Strolling again in galleries at once so familiar, so unique

April 21, 2001|By JACQUES KELLY

AS THE CELEBRATED Cone Collection reopens this weekend, my thoughts turned to all the times I've walked through those rooms, past the pictures that have worked their way into memory and the status of exalted Baltimore legends.

It occurs to me that I've lived here long enough to have been through three Cone Collection installations ever since the Baltimore Museum of Art wing that houses the painting, prints and sculptures made its 1957 debut.

In the Baltimore I recall from the 1950s, that first Cone permanent installation made a pretty striking impression.

In a town of old rowhouses, sooty railway stations and a bustling, though not conventionally pretty harbor, the 1957 Cone Collection was a sleek, clean, cool setting. I recalled the slender, tall windows that admitted a stark, white light, illuminating blond wood trim, travertine stone accents, burnished stainless steel, cork tile floors and modern type face that told you where you stood.

Maybe I was half the height I am today, but the 1957 Cone room also seemed high and angular - the kind of place where a king or queen received you.

And, in keeping with its very modern ethos, nothing was out of place. Order and rationality ruled - unlike the constantly misbehaving city outside the museum walls.

The Cone precincts within the museum were indeed different. By contrast, we Charles Village neighborhood children got a kick out of the period rooms reconstructed from Colonial Maryland and the reproduction Gothic (or was it early Renaissance?) hall. Could the art museum's cafeteria have been staffed by volunteers? I remember being able to afford a Coke and not much more. That was fine, I lived so close we could walk over all the time, and did.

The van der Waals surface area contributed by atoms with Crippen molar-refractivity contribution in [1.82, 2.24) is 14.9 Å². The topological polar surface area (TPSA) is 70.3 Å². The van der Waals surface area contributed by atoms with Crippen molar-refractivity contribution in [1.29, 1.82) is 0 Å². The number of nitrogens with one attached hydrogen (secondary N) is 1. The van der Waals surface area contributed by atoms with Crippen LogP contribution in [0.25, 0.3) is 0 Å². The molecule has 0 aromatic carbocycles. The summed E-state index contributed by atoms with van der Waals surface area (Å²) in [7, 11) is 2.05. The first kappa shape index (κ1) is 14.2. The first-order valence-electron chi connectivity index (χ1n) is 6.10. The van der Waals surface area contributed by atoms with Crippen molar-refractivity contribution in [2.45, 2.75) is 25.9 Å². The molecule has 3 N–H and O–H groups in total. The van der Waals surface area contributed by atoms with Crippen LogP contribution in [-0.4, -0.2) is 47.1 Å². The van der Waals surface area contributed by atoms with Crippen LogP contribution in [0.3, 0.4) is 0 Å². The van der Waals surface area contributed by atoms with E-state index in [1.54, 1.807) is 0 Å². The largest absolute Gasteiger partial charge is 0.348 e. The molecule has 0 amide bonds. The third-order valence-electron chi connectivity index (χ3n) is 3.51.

The rather imperial modern setting of the Cone Collection helped underscore that this was a very-big-deal selection of paintings.

As I walked through the newly installed pictures the other day, I couldn't help but consider the passage of time. It didn't take too long for some of that 1950s steel and travertine to melt. By the 1970s, there was a small reproduction room that approximated the elegant clutter of the Cone Sisters' apartments at the old Marlborough on Eutaw Place.

Then, I recalled a night in the middle 1980s when I walked through the museum and looked at the paintings, only to see their familiar and delightful gilt frames yanked off in favor of stainless steel enclosures. And I realized that the passage of time is not always easy.

Maybe because we've cleaned up some of Baltimore in the past 50 years, there seems to be less of a requirement to straitjacket the Cones' pretty things.

And while we were always told that the museum lacked the space to display everything the sisters bought, what a pleasure it was to see a picture from my old friends Herman Maril and Florence Austrian hanging in a room with the dignity and honor those wonderful Baltimore treasures deserve?

So, too, Baltimore's puckish Aaron Sopher - an artist who liked nothing better than to sketch bettors at Pimlico - whose pictures now hang in the Cone Wing. And there is a wood sculpture by Simone Brangier Boas, the woman who once lived in the St. Paul Street house where I now live.

My friends, go and enjoy these pictures and thank those women from Eutaw Place for their gift to Baltimore.

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